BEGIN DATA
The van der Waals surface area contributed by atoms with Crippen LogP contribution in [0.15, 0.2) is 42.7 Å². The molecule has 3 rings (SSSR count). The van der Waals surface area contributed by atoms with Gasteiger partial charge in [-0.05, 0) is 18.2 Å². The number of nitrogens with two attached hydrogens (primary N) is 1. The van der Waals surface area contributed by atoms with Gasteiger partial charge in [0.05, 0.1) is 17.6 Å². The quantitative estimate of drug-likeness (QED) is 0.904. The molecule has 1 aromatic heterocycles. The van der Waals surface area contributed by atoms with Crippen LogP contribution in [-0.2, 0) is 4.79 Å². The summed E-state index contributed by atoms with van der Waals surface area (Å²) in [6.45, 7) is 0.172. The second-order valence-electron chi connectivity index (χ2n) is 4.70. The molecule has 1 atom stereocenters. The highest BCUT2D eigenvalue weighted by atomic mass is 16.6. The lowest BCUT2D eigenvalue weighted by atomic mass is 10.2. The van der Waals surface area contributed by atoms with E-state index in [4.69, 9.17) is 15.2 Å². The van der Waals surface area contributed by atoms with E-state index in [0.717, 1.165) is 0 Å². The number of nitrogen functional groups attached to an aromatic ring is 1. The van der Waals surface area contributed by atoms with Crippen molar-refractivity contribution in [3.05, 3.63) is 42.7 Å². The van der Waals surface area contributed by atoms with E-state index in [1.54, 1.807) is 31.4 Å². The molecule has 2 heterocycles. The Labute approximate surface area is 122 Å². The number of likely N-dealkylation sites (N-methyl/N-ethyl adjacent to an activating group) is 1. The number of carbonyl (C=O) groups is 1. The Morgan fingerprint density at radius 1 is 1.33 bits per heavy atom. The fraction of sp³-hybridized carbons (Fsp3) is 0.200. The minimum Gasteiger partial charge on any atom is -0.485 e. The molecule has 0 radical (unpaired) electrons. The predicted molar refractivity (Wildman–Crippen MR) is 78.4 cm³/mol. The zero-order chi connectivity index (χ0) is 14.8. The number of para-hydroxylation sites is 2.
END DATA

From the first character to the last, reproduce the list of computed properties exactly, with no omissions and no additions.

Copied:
The van der Waals surface area contributed by atoms with Crippen LogP contribution in [0.15, 0.2) is 42.7 Å². The molecule has 3 rings (SSSR count). The van der Waals surface area contributed by atoms with Gasteiger partial charge in [-0.05, 0) is 18.2 Å². The number of nitrogens with two attached hydrogens (primary N) is 1. The van der Waals surface area contributed by atoms with Gasteiger partial charge in [0.05, 0.1) is 17.6 Å². The quantitative estimate of drug-likeness (QED) is 0.904. The molecule has 1 aromatic heterocycles. The van der Waals surface area contributed by atoms with Crippen LogP contribution in [-0.2, 0) is 4.79 Å². The summed E-state index contributed by atoms with van der Waals surface area (Å²) in [6.45, 7) is 0.172. The second-order valence-electron chi connectivity index (χ2n) is 4.70. The molecule has 1 atom stereocenters. The highest BCUT2D eigenvalue weighted by atomic mass is 16.6. The lowest BCUT2D eigenvalue weighted by atomic mass is 10.2. The van der Waals surface area contributed by atoms with E-state index in [4.69, 9.17) is 15.2 Å². The van der Waals surface area contributed by atoms with E-state index in [0.717, 1.165) is 0 Å². The number of nitrogen functional groups attached to an aromatic ring is 1. The van der Waals surface area contributed by atoms with Crippen molar-refractivity contribution in [3.05, 3.63) is 42.7 Å². The van der Waals surface area contributed by atoms with E-state index in [1.54, 1.807) is 31.4 Å². The molecule has 2 heterocycles. The Labute approximate surface area is 122 Å². The number of likely N-dealkylation sites (N-methyl/N-ethyl adjacent to an activating group) is 1. The number of carbonyl (C=O) groups is 1. The Morgan fingerprint density at radius 1 is 1.33 bits per heavy atom. The fraction of sp³-hybridized carbons (Fsp3) is 0.200. The minimum Gasteiger partial charge on any atom is -0.485 e. The molecule has 0 radical (unpaired) electrons. The predicted molar refractivity (Wildman–Crippen MR) is 78.4 cm³/mol. The zero-order chi connectivity index (χ0) is 14.8. The number of para-hydroxylation sites is 2.